Hope vs. the worst-case-scenario

I love the feeling of being hopeful and excited and anticipating good things. It’s a rush. The future is wide open and bright and great things are comin’ around the mountain. In contrast, when things take a disappointing turn, which they often do, it’s like a punch in the gut. Sometimes being let down hurts so much that I can’t catch my breath.

I have to ask myself: are the hopeful moments worth the disappointment that often follows? Is it better to not allow yourself to believe good things will happen in the first place so that you have less distance to fall when things come crashing down?

I posed a question on the Meredith Schorr, Author page on Facebook asking people if they allowed themselves to get excited and hopeful about things or if they were always focused on the worst case scenario and waiting for the rug to be pulled out from under them. I got mixed responses. I’m somewhere in between.

I do allow myself to get keyed up about things. I try to be cautious and stay in the moment, but I do find myself getting revved up about the “possibilities” and I have to consciously reign myself in. But no matter how many times reality does not meet my expectations and I swear to never allow myself to believe the best case scenario is within my grasp, I find myself living that high again at some point.

On the flip side, even when things are looking good and there is no reason to suspect anything bad will happen, I automatically assume the worst is just around the corner and the slightest suggestion that something *might* be off sets me into a panic and a whirlwind of self-doubt. Even though I allow myself to get excited for a period of time, part of me is always waiting for things to fall to shit. Probably because they usually do. And usually, it is the precise moment when I allow myself to consider that maybe my doubts are in my head—a result of bad past experiences—that disappointment sets in. And when, through no fault of own and with the best of intentions, I find myself defeated and beaten down, I  insist I’ll never be able to pick myself up and begin again. I can’t tell you how many times I’ve told my sister that I can’t do it anymore—I can’t keep dusting myself off and starting from scratch when failure is imminent.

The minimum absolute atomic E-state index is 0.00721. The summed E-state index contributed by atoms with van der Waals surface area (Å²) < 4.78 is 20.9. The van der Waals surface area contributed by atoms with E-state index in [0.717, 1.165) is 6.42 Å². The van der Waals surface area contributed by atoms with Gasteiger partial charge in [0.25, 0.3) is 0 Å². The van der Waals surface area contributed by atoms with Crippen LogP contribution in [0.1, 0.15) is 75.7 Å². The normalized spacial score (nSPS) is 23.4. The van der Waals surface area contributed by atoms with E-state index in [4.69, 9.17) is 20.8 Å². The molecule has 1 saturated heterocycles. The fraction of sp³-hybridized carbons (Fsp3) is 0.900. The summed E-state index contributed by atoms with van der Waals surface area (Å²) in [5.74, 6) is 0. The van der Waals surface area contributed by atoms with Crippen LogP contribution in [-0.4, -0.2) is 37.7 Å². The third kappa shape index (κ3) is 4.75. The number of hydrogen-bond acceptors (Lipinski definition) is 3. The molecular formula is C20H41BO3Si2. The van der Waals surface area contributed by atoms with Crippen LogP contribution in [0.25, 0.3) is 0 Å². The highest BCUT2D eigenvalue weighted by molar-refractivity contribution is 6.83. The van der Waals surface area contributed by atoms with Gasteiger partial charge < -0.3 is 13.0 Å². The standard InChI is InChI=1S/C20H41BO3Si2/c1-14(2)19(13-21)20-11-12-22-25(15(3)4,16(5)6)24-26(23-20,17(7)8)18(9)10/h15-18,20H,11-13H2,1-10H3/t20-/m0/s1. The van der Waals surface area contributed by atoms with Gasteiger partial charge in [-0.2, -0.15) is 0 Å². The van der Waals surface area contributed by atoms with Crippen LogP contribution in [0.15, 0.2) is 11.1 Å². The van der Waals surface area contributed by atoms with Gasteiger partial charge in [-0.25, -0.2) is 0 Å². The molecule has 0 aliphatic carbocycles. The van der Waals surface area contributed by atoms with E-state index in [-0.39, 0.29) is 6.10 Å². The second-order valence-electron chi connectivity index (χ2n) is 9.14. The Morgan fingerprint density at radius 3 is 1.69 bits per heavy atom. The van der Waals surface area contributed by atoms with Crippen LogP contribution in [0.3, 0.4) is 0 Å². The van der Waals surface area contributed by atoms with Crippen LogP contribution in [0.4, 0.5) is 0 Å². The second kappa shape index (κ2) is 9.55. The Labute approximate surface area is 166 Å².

But it feels so good to be hopeful. When I’m in positive spirits, it’s contagious as I am better able to talk my friends off the ledge too. I smile more. I have more patience. I go to sleep with a sense of peace and look forward to the days ahead of me. Each day I have faith is a day I enjoy living. That’s not to say I never engage in a pity-party of one. When the shit undoubtedly hits the fan, I cry. I sulk. I curl on my couch watching mindless television. I text my sister insisting nothing will ever work out for me. I enlist my friends to go out with me for a drink (or three). And I scream at my best friend Alan for dying and leaving me without his guidance and unflagging certainty that someone as special as me should always have hope because I, more than anyone else he knows, deserves to be happy. But then I wake up, dust myself off and start all over again. I don’t really have a choice.

So, at the end of the day, I guess I believe the hopeful moments, however fleeting sometimes, are well worth the subsequent crash and burn. And even if I didn’t believe it, it’s who I am and if the past is any indication of the future, it’s who I will always be.

Maggie Piper dishes her thoughts on tv, smug marrieds, and turning the big 4.0.

For my blog post this week, I thought I’d introduce you all to Maggie Piper, the heroine of my latest light women’s fiction release, How Do You Know? I’ve asked Maggie a series of questions and she was kind enough to answer them honestly, even some of the more personal ones.

By way of background, Maggie is a thirty-nine-year-old marketing manager who lives and works in New York City. She’s an only child of a broken home, but considers her first cousin, Cheryl, more of an older sister since they grew up in the same house and even shared a room. Maggie’s love life is, well, complicated as you can see from the book blurb: